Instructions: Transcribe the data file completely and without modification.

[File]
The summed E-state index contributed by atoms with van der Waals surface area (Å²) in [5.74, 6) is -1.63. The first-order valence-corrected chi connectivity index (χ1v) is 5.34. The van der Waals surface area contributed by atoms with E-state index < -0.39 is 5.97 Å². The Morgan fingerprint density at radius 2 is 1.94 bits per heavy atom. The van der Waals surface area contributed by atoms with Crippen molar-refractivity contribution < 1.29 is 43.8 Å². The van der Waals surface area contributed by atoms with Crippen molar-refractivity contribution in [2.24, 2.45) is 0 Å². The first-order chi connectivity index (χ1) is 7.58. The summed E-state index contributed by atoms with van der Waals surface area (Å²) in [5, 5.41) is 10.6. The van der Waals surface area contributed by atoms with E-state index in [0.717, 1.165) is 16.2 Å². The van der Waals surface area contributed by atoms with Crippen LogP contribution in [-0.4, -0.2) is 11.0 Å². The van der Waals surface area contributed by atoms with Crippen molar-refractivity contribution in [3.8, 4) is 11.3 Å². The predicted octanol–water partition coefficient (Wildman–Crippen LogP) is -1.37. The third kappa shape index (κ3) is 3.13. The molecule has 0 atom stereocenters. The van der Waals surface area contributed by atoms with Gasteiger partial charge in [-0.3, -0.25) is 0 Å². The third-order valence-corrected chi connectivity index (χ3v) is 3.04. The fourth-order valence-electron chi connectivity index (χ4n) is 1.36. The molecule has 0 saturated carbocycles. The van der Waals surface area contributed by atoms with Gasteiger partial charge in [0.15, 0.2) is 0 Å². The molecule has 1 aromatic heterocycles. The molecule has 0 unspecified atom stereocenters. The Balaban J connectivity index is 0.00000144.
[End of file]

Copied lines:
The summed E-state index contributed by atoms with van der Waals surface area (Å²) in [5.74, 6) is -1.63. The first-order valence-corrected chi connectivity index (χ1v) is 5.34. The van der Waals surface area contributed by atoms with E-state index < -0.39 is 5.97 Å². The Morgan fingerprint density at radius 2 is 1.94 bits per heavy atom. The van der Waals surface area contributed by atoms with Crippen molar-refractivity contribution < 1.29 is 43.8 Å². The van der Waals surface area contributed by atoms with Crippen molar-refractivity contribution in [2.24, 2.45) is 0 Å². The first-order chi connectivity index (χ1) is 7.58. The summed E-state index contributed by atoms with van der Waals surface area (Å²) in [5, 5.41) is 10.6. The van der Waals surface area contributed by atoms with E-state index in [0.717, 1.165) is 16.2 Å². The van der Waals surface area contributed by atoms with Crippen LogP contribution in [-0.4, -0.2) is 11.0 Å². The van der Waals surface area contributed by atoms with Crippen molar-refractivity contribution in [3.8, 4) is 11.3 Å². The predicted octanol–water partition coefficient (Wildman–Crippen LogP) is -1.37. The third kappa shape index (κ3) is 3.13. The molecule has 0 atom stereocenters. The van der Waals surface area contributed by atoms with Gasteiger partial charge in [-0.3, -0.25) is 0 Å². The third-order valence-corrected chi connectivity index (χ3v) is 3.04. The fourth-order valence-electron chi connectivity index (χ4n) is 1.36. The molecule has 0 saturated carbocycles. The van der Waals surface area contributed by atoms with Gasteiger partial charge in [0.15, 0.2) is 0 Å². The molecule has 1 aromatic heterocycles. The molecule has 0 unspecified atom stereocenters. The Balaban J connectivity index is 0.00000144.